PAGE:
Hugo Sonnenschein wasn’t all that interested in a conference about Hugo Sonnenschein. The former University of Chicago president, longtime member of the economics faculty, and accomplished teacher and scholar asked colleagues wishing to honor him to focus not on him, but instead on the newest work from exciting economic theorists.
“He wanted this conference to be a celebration of theory,” explains Phil Reny, the Hugo F. Sonnenschein Distinguished Service Professor in Economics and the College and former student of Sonnenschein’s. Reny and Vijay Krishna of Penn State University set out to organize a program that might satisfy Hugo’s enthusiasm to revel in economic theory by hearing the ideas of others. “That’s just part of his personality—what’s going on now, not looking back on what theory has done, but looking ahead.”
The resulting two-day event celebrating Sonnenschein’s new emeritus status features the latest work in game theory, market design, limited-information bargaining, and more.
Sonnenschein’s desire to gather a broad spectrum of scholars from the world of economic theory likely comes from a scholarly career marked by connecting and unifying theoretical strands within the discipline in an effort to simplify our understanding of big questions. “He gets at the heart of the matter, and winnows results down to their essence to help us understand what’s really going on,” says Reny.
Sonnenschein began his research career developing general equilibrium models, and today has shifted to study bargaining with incomplete information–in fact, some of his own work will be presented by coauthor Yiqing Xingduring the conference. “It’s absolutely on the frontier—he’s not holding back,” says Reny.
As a professor and adviser, Hugo employed an amiable and inviting style perfect for nurturing what would become a generation of today’s preeminent game theorists—despite not being a game theorist himself. Even with students whose interests differed from his, Sonnenschein knew to nurture young talent with equal measures kindness and rigor. “He always made you feel that you were great, your work was great, and he would ask great questions [to] make sure that was true,” says Reny.
“Unlike many other advisers, he never suggested to me any topic that was promising or ‘hot,’” says Ryan Fang, PhD’14. “He just encouraged me to study what interested me, even if my own interests may not be shared by many others in the profession. Hugo knows too well that good research is done with passion, not with practicality.”
“I specifically remember a meeting that I had with him and Lars Peter Hansen about my thesis research, [which] at that point in a dead end,” says Jose Lara Resende, PhD’15. “He told me I should not worry, that was a thing that everyone goes through, and that he and Lars Hansen had passed through the same thing in their lives. I was very honored that he put my dead ends, even in a indirect way, in a similar league to theirs.”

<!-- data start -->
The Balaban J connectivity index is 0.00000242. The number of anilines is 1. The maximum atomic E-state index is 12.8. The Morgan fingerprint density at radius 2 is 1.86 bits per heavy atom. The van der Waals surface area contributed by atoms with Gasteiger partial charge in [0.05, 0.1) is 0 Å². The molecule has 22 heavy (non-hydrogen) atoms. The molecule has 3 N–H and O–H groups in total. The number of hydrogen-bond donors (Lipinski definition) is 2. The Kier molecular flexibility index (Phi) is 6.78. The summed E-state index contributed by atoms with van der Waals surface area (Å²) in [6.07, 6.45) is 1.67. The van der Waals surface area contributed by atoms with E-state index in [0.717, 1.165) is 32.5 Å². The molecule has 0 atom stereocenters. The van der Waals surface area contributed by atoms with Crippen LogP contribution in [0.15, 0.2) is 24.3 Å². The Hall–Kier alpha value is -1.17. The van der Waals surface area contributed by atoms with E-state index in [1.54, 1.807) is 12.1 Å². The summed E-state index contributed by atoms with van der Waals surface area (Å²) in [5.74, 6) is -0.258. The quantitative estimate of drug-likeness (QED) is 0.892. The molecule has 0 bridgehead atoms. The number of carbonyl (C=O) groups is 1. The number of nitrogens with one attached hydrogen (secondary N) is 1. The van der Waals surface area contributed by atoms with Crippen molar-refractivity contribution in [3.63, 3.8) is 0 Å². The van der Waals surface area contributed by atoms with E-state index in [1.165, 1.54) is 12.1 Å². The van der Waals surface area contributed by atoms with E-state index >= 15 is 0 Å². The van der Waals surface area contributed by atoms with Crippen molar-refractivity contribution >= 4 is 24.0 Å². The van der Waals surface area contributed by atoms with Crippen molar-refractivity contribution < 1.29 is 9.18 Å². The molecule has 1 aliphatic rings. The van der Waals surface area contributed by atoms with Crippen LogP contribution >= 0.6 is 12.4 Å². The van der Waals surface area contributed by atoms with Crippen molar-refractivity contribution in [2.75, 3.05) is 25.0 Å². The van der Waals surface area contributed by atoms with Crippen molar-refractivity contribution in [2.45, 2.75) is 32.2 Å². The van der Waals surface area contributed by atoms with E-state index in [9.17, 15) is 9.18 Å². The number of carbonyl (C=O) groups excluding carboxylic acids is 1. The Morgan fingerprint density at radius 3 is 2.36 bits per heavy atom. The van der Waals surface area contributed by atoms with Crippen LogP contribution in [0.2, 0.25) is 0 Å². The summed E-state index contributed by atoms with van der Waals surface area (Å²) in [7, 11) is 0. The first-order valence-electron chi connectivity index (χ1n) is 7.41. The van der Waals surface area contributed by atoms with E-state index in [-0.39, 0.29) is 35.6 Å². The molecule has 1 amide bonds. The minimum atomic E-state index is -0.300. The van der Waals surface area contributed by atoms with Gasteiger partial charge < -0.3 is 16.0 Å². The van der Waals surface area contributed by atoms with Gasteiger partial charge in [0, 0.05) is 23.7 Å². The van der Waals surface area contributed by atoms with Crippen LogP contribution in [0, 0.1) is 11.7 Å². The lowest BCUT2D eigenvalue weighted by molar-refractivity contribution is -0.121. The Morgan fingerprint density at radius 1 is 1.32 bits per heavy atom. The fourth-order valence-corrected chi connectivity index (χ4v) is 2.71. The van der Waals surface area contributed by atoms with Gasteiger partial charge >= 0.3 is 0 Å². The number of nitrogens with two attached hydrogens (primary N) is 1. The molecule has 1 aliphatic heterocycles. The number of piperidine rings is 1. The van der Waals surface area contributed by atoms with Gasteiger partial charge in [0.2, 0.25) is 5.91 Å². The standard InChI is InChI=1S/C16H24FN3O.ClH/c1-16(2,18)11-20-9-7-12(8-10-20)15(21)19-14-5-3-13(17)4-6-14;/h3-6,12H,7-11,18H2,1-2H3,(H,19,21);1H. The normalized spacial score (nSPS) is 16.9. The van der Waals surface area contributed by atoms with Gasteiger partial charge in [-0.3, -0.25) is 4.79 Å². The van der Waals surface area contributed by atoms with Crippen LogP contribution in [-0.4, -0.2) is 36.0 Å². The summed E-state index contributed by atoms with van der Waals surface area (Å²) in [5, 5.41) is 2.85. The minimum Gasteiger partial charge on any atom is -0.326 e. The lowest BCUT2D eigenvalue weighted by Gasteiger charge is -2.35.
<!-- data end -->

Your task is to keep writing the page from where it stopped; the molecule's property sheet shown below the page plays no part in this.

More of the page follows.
Reny says that organizing the conference is a small act of kindness repaid to Hugo for all the encouraging words Hugo gave him as PhD student at Princeton. The experience shaped Reny’s style with his own students, perhaps slightly, but deeply. “I can’t come close to Hugo when it comes to advising, but to the extent that I can, I believe in the idea of really letting your students know that you care deeply not only about what they’re doing, but about them—about how things are going in their lives, what they’re doing.”
Sonnenschein served as president of the University of Chicago from 1993 to 2000, and held former posts as provost of Princeton University and dean of the School of Arts and Sciences at the University of Pennsylvania. Both as an administrator, advisor and friend, he left a lasting imprint in every encounter.
“When you’re talking to Hugo, he has the ability to make you feel like the most important person in the room, no matter how big the room, no matter where you are, whatever the event,” says Reny.
Lars Peter Hansen, institute director and colleague of Sonnenschein during much of his tenure at the University of Chicago, lauds his impact on the university culture. “Hugo is to be commended for his dedication to the intellectual fabric of the University of Chicago and, more broadly, his significant contributions to economic theory,” says Hansen. “The institute is pleased to bring a diverse group of scholars together to honor his accomplishments.”
More than being an accomplished scholar and academic leader, Hugo Sonnenschein holds an esteemed place in the constellation of figures in the economics profession, inspiring the next wave of theorists to ply their trade with humility, kindness, and rigorous detail. “His academic influence will be everlasting. Look around: every department has a researcher who’s either Hugo’s student or Hugo’s student’s student,” says Hanzhe Zang, PhD’15. “I hope that I, as a part of the younger generation of theorists, brought him optimism for the future.”